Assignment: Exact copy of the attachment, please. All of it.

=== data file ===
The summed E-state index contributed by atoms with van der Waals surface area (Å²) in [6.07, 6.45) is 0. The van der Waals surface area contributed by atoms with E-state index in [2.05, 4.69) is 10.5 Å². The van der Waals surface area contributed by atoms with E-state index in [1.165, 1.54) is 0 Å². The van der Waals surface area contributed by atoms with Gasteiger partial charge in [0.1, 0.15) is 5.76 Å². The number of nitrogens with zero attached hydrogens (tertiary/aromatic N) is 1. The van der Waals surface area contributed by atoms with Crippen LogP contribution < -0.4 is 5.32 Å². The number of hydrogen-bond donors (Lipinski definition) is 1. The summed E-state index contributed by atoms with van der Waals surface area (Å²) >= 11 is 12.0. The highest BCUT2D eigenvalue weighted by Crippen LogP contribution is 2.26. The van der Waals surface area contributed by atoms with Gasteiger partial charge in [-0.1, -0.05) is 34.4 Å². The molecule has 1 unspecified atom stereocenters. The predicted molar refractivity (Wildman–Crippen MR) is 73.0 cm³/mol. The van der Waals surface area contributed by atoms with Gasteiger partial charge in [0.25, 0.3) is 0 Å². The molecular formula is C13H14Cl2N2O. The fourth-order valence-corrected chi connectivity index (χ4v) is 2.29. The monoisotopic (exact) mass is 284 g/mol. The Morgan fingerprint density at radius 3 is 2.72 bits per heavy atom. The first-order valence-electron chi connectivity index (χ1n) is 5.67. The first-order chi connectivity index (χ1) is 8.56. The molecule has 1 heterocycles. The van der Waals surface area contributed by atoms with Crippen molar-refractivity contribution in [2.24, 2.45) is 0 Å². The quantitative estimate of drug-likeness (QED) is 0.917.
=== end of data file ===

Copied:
The summed E-state index contributed by atoms with van der Waals surface area (Å²) in [6.07, 6.45) is 0. The van der Waals surface area contributed by atoms with E-state index in [2.05, 4.69) is 10.5 Å². The van der Waals surface area contributed by atoms with E-state index in [1.165, 1.54) is 0 Å². The van der Waals surface area contributed by atoms with Gasteiger partial charge in [0.1, 0.15) is 5.76 Å². The number of nitrogens with zero attached hydrogens (tertiary/aromatic N) is 1. The van der Waals surface area contributed by atoms with Crippen LogP contribution < -0.4 is 5.32 Å². The number of hydrogen-bond donors (Lipinski definition) is 1. The summed E-state index contributed by atoms with van der Waals surface area (Å²) >= 11 is 12.0. The highest BCUT2D eigenvalue weighted by Crippen LogP contribution is 2.26. The van der Waals surface area contributed by atoms with Gasteiger partial charge in [-0.1, -0.05) is 34.4 Å². The molecule has 1 unspecified atom stereocenters. The predicted molar refractivity (Wildman–Crippen MR) is 73.0 cm³/mol. The van der Waals surface area contributed by atoms with Gasteiger partial charge in [0.25, 0.3) is 0 Å². The molecular formula is C13H14Cl2N2O. The fourth-order valence-corrected chi connectivity index (χ4v) is 2.29. The monoisotopic (exact) mass is 284 g/mol. The Morgan fingerprint density at radius 3 is 2.72 bits per heavy atom. The first-order valence-electron chi connectivity index (χ1n) is 5.67. The first-order chi connectivity index (χ1) is 8.56. The molecule has 1 heterocycles. The van der Waals surface area contributed by atoms with Crippen molar-refractivity contribution in [2.24, 2.45) is 0 Å². The quantitative estimate of drug-likeness (QED) is 0.917.